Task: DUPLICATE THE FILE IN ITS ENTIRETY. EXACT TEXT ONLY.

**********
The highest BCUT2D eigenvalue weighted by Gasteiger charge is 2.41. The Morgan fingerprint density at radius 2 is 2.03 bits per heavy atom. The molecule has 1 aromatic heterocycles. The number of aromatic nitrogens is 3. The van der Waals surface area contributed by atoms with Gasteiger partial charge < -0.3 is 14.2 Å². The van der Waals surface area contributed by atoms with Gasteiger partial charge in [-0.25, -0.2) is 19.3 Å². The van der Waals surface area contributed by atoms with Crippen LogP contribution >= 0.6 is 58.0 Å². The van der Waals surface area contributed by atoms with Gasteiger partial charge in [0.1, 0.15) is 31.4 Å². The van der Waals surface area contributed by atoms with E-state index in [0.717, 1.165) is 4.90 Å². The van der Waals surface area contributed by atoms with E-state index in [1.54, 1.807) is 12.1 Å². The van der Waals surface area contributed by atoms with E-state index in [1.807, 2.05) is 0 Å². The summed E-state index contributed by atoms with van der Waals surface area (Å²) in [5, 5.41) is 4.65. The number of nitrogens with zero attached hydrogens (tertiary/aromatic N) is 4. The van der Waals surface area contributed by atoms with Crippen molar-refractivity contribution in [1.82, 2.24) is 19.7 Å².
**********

The highest BCUT2D eigenvalue weighted by Gasteiger charge is 2.41. The Morgan fingerprint density at radius 2 is 2.03 bits per heavy atom. The molecule has 1 aromatic heterocycles. The number of aromatic nitrogens is 3. The van der Waals surface area contributed by atoms with Gasteiger partial charge < -0.3 is 14.2 Å². The van der Waals surface area contributed by atoms with Gasteiger partial charge in [-0.25, -0.2) is 19.3 Å². The van der Waals surface area contributed by atoms with Crippen LogP contribution >= 0.6 is 58.0 Å². The van der Waals surface area contributed by atoms with Gasteiger partial charge in [0.1, 0.15) is 31.4 Å². The van der Waals surface area contributed by atoms with E-state index in [0.717, 1.165) is 4.90 Å². The van der Waals surface area contributed by atoms with E-state index in [1.54, 1.807) is 12.1 Å². The van der Waals surface area contributed by atoms with E-state index in [1.807, 2.05) is 0 Å². The summed E-state index contributed by atoms with van der Waals surface area (Å²) in [5, 5.41) is 4.65. The number of nitrogens with zero attached hydrogens (tertiary/aromatic N) is 4. The van der Waals surface area contributed by atoms with Crippen molar-refractivity contribution in [1.82, 2.24) is 19.7 Å².